The original 1974 edition of the Hare and Tortoise game, styled to look like an Edwardian-era game. The bold claim about it being “the most ingenious race game yet devised” is actually kind of true.
It’s springtime again, and soon Peter Cottontail will be hoppin’ on down that bunny trail delivering his bounty of plastic, candy-filled eggs to children everywhere. As a board game player and collector, I can’t think of a better time to revisit the classic European family game Hare and Tortoise, created by British game designer David Parlett. The game was first published in the UK in 1974 under the Intellect Games brand.
It’s a fairy tale racing concept pitting the fast but arrogant animal over the slow and steady one. It was a somewhat revolutionary game for its time, eschewing the “roll and move” mechanics typical of family games at the time in favor of a movement mechanic, wherein players spend resource tokens (in this case representing carrots) to advance along the race track with an escalating cost based on how many spaces forward the player chooses to move. Extra carrots can be earned by slowing down and moving backwards or remaining on certain spaces. A player that races ahead will find themselves short on carrots and unable to maintain a lead.
It’s an unusually strategic, compelling take on the racing game genre. Luck isn’t much of a factor apart from some event cards drawn whenever a player lands on a “Hare” square. One very neat twist is that players have exactly 65 carrots to start with, and there are 65 spaces in the race. So theoretically, every player could play one carrot a turn and all would finish at the same time. The strategy comes from knowing when to push ahead, when to draw back to stockpile carrots, and when to make a play for the finish.
Despite its smart, ahead-of-their-time mechanics, Hare and Tortoise was fairly obscure until the German toys, puzzles and games company Ravensburger Spielverlag printed a German language version in 1978. The title was changed to Hase und Igel (Hare and Hedgehog) to reflect the original zoological competition as described by the Brothers Grimm. The next year, the very first Spiel des Jahres award (sort of the Academy Award of the European tabletop gaming world) was issued by a committee of German game publishers and designers. Hase und Igel won the prize, and it would go on to sell more than two million copies over some 20 editions in at least 10 different languages. There is still a Hare and Tortoise world tournament held every year as part of the Mind Sports Olympiad held in England.
The award-winning 1978 edition of the game is actually the second German language edition. The winner of the first prestigious Spiel Des Jahres award, it also set the trend of reissuing the game with the award on the cover.
The game remains little-known in the United States, where a current version has been in print for several years under the auspices of Rio Grande Games, a hobby market publisher. It features modern artwork with a sort of motorsports theme running through the artwork, standing in contrast to earlier editions that used a more storybook style of presentation. The game remains the same as it always has, although minor variations have crept into some editions over the years.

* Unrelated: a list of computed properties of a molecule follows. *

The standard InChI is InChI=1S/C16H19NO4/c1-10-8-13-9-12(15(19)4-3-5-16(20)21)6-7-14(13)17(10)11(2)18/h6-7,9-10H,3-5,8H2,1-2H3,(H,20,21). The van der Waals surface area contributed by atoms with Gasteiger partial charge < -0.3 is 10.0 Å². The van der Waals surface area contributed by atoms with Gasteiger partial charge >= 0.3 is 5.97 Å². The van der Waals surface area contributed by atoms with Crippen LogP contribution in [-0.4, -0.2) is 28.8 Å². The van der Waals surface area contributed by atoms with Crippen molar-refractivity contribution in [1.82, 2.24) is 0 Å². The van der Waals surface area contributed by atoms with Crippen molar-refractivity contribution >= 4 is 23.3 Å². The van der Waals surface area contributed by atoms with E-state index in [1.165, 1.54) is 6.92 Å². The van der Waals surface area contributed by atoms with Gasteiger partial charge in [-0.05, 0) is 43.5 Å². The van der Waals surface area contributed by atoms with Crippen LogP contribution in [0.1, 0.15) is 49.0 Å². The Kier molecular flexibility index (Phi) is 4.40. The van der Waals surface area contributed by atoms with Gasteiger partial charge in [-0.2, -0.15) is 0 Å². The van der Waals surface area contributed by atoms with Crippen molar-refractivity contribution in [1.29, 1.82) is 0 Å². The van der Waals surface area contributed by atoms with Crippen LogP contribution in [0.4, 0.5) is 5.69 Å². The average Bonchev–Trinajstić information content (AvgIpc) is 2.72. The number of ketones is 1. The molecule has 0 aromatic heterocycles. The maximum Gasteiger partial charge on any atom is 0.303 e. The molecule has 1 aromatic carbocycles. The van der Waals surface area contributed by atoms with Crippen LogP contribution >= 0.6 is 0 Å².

Hare and Tortoise—in any of its editions—isn’t a particularly rare or collectible title. This isn’t surprising, given how many copies are out there in comparison to other, scarcer board games. Aftermarket copies range from $15 to $30, depending on condition and to some extent age. The pre-Ravensburger edition from 1974 would likely be the most desirable for a collector to acquire, although oddities like an Australian edition or one of two known unauthorized “bootleg” versions printed without licensing or rights by unscrupulous publishers might bring in a little more.
The most recent American edition of the game, published in 2000. Is that an Animal Liberation Front badge on the hare’s jacket?
It’s yet another example of how value in the board gaming field is extremely relative and not always connected to the usual evaluation algorithms. This is a game that is fondly remembered by many Europeans who grew up with it in much the same way that Risk, Monopoly or Clue are so there is a sentimental value attached to it that may be worth more than a $15 thrift copy of the game.
But more importantly, the game was, for its time, very innovative and it was one of the first titles that made hobby-minded gamers take notice of both the Spiel des Jahres as a barometer of quality and also of the nascent trend in the especially German games design field for deceptively simple, family-oriented games with compelling mechanics and rich strategy.
Michael Barnes is a lifelong game player, collector and enthusiast. He has parlayed his passion for games into several successful ventures, including a retail hobby store, two popular gaming Websites, and 10 years of widely read commentary and criticism about both tabletop and video games.
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